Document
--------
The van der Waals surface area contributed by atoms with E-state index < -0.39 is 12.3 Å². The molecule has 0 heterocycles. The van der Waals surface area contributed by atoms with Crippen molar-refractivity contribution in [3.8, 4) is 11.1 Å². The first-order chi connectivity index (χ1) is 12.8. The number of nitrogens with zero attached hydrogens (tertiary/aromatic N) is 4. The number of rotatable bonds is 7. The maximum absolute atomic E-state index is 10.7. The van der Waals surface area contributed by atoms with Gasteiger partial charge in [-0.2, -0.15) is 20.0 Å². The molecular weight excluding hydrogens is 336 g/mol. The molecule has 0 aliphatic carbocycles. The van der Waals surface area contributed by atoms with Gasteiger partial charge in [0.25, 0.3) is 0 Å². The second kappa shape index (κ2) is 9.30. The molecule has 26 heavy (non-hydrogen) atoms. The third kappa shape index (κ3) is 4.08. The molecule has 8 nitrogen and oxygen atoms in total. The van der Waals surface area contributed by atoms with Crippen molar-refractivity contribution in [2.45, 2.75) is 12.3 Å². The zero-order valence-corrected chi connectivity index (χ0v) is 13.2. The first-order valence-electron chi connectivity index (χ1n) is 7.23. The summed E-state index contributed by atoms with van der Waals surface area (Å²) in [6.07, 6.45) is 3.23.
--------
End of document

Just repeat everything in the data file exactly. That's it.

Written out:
The van der Waals surface area contributed by atoms with E-state index < -0.39 is 12.3 Å². The molecule has 0 heterocycles. The van der Waals surface area contributed by atoms with Crippen molar-refractivity contribution in [3.8, 4) is 11.1 Å². The first-order chi connectivity index (χ1) is 12.8. The number of nitrogens with zero attached hydrogens (tertiary/aromatic N) is 4. The number of rotatable bonds is 7. The maximum absolute atomic E-state index is 10.7. The van der Waals surface area contributed by atoms with Gasteiger partial charge in [-0.2, -0.15) is 20.0 Å². The molecular weight excluding hydrogens is 336 g/mol. The molecule has 0 aliphatic carbocycles. The van der Waals surface area contributed by atoms with Gasteiger partial charge in [0.25, 0.3) is 0 Å². The second kappa shape index (κ2) is 9.30. The molecule has 26 heavy (non-hydrogen) atoms. The third kappa shape index (κ3) is 4.08. The molecule has 8 nitrogen and oxygen atoms in total. The van der Waals surface area contributed by atoms with Crippen molar-refractivity contribution in [2.45, 2.75) is 12.3 Å². The zero-order valence-corrected chi connectivity index (χ0v) is 13.2. The first-order valence-electron chi connectivity index (χ1n) is 7.23. The summed E-state index contributed by atoms with van der Waals surface area (Å²) in [6.07, 6.45) is 3.23.